To read this article in French, click here.

Coyne katie
Editor / Progressive Dairy – Canada
Katie Coyne also owns and operates Mill Wheel Dairy Show Clinics. She can be reached at millwheel...
Bender lora
Editor / Progressive Dairy en francais

For almost 30 years, Lactanet has recognized the Best Managed Dairy Herds in Canada utilizing the Herd Performance Index (HPI). This tool is used by dairy producers coast to coast to monitor performance, track progress and identify opportunities for improvement.

Six indicators are used in the HPI including milk value, udder health, age at first calving, herd efficiency and longevity. Milk value is the average dollar value of milk components for actual production of all the cows in the herd using current milk prices. The average somatic cell count (SCC) is used as the indicator for udder health. Herd efficiency measures the number of cows milking on test day and is about finding the right balance for a herd, and a mid-range value (40th-80th percentile) will score higher than extreme highs and lows. Increased longevity allows for higher production, decreased animal replacement costs and excess animals to sell as replacements. Calving interval measures heat detection and herd fertility in overall reproduction management.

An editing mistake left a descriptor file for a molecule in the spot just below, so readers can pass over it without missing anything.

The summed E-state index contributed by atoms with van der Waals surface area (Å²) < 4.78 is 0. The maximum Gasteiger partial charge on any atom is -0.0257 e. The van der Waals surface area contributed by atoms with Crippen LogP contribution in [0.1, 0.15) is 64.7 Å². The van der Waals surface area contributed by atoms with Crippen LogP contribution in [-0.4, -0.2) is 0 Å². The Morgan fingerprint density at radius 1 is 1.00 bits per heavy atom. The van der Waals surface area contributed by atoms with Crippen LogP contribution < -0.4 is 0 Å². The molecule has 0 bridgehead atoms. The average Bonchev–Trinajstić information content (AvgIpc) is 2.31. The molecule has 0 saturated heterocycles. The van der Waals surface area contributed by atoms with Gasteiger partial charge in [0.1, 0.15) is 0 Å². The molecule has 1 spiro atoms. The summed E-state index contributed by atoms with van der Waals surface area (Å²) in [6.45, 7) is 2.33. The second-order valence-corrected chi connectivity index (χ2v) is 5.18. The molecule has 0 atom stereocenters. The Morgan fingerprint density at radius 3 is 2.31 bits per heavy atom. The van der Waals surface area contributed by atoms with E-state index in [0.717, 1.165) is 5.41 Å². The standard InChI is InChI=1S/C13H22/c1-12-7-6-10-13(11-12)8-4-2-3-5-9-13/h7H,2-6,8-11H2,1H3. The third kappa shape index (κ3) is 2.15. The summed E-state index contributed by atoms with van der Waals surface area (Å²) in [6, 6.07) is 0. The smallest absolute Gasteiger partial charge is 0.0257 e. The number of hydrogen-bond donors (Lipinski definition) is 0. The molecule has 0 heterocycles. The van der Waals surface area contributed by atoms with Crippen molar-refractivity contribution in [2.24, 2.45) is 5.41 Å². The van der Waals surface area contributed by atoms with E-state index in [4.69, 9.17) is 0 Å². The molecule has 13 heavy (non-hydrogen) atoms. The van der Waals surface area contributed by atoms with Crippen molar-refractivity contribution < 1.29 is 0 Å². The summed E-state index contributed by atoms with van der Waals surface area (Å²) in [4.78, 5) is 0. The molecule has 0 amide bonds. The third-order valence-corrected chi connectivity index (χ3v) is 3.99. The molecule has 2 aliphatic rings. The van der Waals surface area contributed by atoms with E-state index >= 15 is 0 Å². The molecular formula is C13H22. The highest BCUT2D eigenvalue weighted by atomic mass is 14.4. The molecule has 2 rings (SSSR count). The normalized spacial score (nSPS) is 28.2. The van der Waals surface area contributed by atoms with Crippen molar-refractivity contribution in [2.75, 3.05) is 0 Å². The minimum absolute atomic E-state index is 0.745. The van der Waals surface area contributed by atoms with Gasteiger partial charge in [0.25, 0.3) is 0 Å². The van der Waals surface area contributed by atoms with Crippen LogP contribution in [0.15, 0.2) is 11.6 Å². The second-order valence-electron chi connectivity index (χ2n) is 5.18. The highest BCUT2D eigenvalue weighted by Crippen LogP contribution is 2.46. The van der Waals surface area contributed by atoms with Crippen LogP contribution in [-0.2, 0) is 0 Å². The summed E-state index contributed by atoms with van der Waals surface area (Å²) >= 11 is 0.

Progressive Dairy asked the top herds from each province what management tool from the HPI they may have altered or more keenly managed in 2022 as they made their way to the best spot among their peers in their province. Here’s what they had to say. 

West River Farm Ltd., British Columbia

"We have placed a lot of focus on our heifer inventory in the last few years, managing closely for the right number of efficient, profitable and reliable replacement animals. This year, we saw our greatest gain in the area of udder health as we reduced the number of older animals with consistently high cell counts, also resulting in a significant decline in longevity score due to changed herd demographics. We are excited for the genetic potential of our herd as they advance into future lactations."


—Grant and Eugene Sache

West River Farm, British Columbia. Courtesy photos.

Mars Dairy, Alberta

"Our biggest investment in the past few years has been human resources. We invested in a skilled workforce with the goal to create a positive working environment, improve management practices and maintain a high employee retention rate.